“You CAN’T fail. It’s simply not possible.” Have you ever been told those words from a well-intending loved one? Words that come from a place of support and championing? Aren’t they wonderful?
What they are saying is: “only losers fail and you’re not a loser so, so failing’s not possible”. What they MEAN is: “I believe in you”. Bless ‘em.
Lately, I’m wondering about our relationship with failing.
Failing is soooooooooo bad. Shameful. Reprehensible, even. It makes people pity you.
I’d like to try to unpack this, if I may.
First off, what’s up with that faulty logic that failing at something makes you a failure? I have conquered the art of making a subtle yet sumptuous lobster bisque but this doesn’t make me Jacques Pépin. Sure, serving it makes me feel like a culinary rock star, but it’s fleeting. Same with failing. I am imperfect and when I fail, I get to choose how long I dwell in that place of licking my wounds. It doesn’t need to define me.
And oh yes, I have failed.
Secondly, I think it’s time we called failure out for what it really can be: a killer. Of dreams, good ideas and grand plans. It stops us from launching because we let it. Because the possibility of the shame is too great to bear.
And here’s what I am learning about failure:
Failure is the fastest way to learn.
I love the toddler-learning-to-walk analogy I learned in coach training. Ever watched watched one try? They don’t take courses, buy e-books or consult anyone. They wobble, flail, fall and get back up. Wobble, flail, fall and get up. Time and time again. Sure, they’re frustrated some, but that does little to dampen their enthusiasm for the process.
So falling down helps you to learn to get back up. This time, more steadily.
Failure opens doors
Some failures we can be grateful for because they have lead us down a new and unexpected path.
You know in your own life, that when one door closes, another one opens. I’m living in this one right now and arms are wide open to what’s coming.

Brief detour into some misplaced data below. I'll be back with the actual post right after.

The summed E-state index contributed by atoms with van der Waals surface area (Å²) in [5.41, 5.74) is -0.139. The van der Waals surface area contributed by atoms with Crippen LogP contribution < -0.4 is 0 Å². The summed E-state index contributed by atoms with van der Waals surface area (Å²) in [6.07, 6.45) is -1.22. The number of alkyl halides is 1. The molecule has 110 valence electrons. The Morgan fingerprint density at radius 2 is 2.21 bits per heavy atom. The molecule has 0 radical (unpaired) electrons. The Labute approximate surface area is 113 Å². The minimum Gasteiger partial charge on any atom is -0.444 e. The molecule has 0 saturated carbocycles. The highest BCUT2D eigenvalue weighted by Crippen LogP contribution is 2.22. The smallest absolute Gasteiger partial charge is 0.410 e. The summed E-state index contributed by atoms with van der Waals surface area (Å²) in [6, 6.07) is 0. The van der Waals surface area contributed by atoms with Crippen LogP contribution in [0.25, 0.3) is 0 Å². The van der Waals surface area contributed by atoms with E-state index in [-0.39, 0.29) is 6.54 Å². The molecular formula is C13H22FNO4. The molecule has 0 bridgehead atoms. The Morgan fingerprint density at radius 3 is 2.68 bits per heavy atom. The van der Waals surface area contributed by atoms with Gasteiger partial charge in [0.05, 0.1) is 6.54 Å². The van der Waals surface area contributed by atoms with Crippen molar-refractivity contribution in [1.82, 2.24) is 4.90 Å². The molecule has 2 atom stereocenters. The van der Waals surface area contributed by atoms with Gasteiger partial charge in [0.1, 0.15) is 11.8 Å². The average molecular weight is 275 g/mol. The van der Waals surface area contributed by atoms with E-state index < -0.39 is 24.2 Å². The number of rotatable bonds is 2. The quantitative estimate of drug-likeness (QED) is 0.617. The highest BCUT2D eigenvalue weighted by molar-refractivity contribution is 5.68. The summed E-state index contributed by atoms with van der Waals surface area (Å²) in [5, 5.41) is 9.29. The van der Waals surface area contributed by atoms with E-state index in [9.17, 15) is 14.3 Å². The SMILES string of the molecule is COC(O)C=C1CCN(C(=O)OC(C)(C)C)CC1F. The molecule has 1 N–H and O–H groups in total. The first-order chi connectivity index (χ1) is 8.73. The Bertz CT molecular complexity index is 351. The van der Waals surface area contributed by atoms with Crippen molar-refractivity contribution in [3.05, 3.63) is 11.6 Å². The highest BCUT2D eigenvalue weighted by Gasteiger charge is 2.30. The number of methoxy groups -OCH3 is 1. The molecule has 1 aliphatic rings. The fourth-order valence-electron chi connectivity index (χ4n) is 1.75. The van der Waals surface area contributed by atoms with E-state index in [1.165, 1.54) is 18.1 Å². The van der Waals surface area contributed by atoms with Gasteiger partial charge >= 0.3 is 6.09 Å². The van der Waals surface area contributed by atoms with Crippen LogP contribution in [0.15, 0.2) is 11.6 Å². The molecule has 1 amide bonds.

There are two ways to fail:
1. Not going far enough and missing the opportunity. THIS is the sucky way to fail. I failed a Symbolic Logic course in University (this may come as no surprise to you if you’ve ever felt dizzy from trying to follow my circular logic). Why did I fail? Simple. I made other things more important, like smooching (a lot) and drinking (a lot) and wracking up (a lot) of shopping debt. Ahhh, the good ol’ days.
Given that I put no work into the course, I wasn’t surprised that I failed (I believe I called it “not passing”) but I still felt horrified. I remember calling my mother and she graciously offered that for what it’s worth, she still loved me and that I could still become a great Environmental Lawyer if that’s what I still wanted to do (I didn’t).
What she meant was: “I believe in you”.
2. Giving it your all and it just not clicking. THIS is the hero’s way to fail. I continue to be with Teddy R. on this one:
The credit belongs to the man who is actually in the arena, whose face is marred by dust and sweat and blood, who strives valiantly, who errs and comes up short again and again, because there is no effort without error or shortcoming, but who knows the great enthusiasms, the great devotions, who spends himself for a worthy cause; who, at the best, knows, in the end, the triumph of high achievement, and who, at the worst, if he fails, at least he fails while daring greatly, so that his place shall never be with those cold and timid souls who knew neither victory nor defeat.
“Citizenship in a Republic,”
Speech at the Sorbonne, Paris, April 23, 1910
Yeah. THAT’S how I choose to fail from now on.
And I believe that’s how you choose to fail too. Because, I believe in you. And I believe that you have the temerity and the resolve to go the distance and fail gloriously and spectacularly and learn lots and be open to what comes up for you. I believe all of that, and more.
So when you fail, come back to me and we’ll pop open a bottle of Veuve Clicquot to celebrate. Being brave enough to go to your edge deserves nothing less.